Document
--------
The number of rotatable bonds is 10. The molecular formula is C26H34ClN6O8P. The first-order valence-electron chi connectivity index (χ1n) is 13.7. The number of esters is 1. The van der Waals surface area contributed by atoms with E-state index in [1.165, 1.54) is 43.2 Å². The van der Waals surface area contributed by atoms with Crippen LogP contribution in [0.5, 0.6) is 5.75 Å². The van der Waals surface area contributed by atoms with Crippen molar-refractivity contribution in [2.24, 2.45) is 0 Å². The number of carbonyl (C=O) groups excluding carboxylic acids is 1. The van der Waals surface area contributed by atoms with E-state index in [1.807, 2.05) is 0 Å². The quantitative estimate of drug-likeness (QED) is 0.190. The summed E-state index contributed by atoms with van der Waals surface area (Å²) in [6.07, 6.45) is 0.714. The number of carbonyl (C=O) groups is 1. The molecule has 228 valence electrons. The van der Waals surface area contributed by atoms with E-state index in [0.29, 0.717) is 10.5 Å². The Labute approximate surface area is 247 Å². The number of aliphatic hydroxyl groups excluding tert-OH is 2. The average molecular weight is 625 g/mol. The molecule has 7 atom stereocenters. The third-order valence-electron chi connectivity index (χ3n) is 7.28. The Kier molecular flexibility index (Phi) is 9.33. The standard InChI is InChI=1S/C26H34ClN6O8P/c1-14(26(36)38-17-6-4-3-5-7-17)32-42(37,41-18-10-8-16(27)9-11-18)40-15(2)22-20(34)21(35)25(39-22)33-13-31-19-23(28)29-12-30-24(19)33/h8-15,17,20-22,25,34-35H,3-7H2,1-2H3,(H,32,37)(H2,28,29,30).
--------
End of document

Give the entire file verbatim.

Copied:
The number of rotatable bonds is 10. The molecular formula is C26H34ClN6O8P. The first-order valence-electron chi connectivity index (χ1n) is 13.7. The number of esters is 1. The van der Waals surface area contributed by atoms with E-state index in [1.165, 1.54) is 43.2 Å². The van der Waals surface area contributed by atoms with Crippen LogP contribution in [0.5, 0.6) is 5.75 Å². The van der Waals surface area contributed by atoms with Crippen molar-refractivity contribution in [2.24, 2.45) is 0 Å². The number of carbonyl (C=O) groups excluding carboxylic acids is 1. The van der Waals surface area contributed by atoms with E-state index in [1.807, 2.05) is 0 Å². The quantitative estimate of drug-likeness (QED) is 0.190. The summed E-state index contributed by atoms with van der Waals surface area (Å²) in [6.07, 6.45) is 0.714. The number of carbonyl (C=O) groups is 1. The molecule has 228 valence electrons. The van der Waals surface area contributed by atoms with E-state index in [0.29, 0.717) is 10.5 Å². The Labute approximate surface area is 247 Å². The number of aliphatic hydroxyl groups excluding tert-OH is 2. The average molecular weight is 625 g/mol. The molecule has 7 atom stereocenters. The third-order valence-electron chi connectivity index (χ3n) is 7.28. The Kier molecular flexibility index (Phi) is 9.33. The standard InChI is InChI=1S/C26H34ClN6O8P/c1-14(26(36)38-17-6-4-3-5-7-17)32-42(37,41-18-10-8-16(27)9-11-18)40-15(2)22-20(34)21(35)25(39-22)33-13-31-19-23(28)29-12-30-24(19)33/h8-15,17,20-22,25,34-35H,3-7H2,1-2H3,(H,32,37)(H2,28,29,30).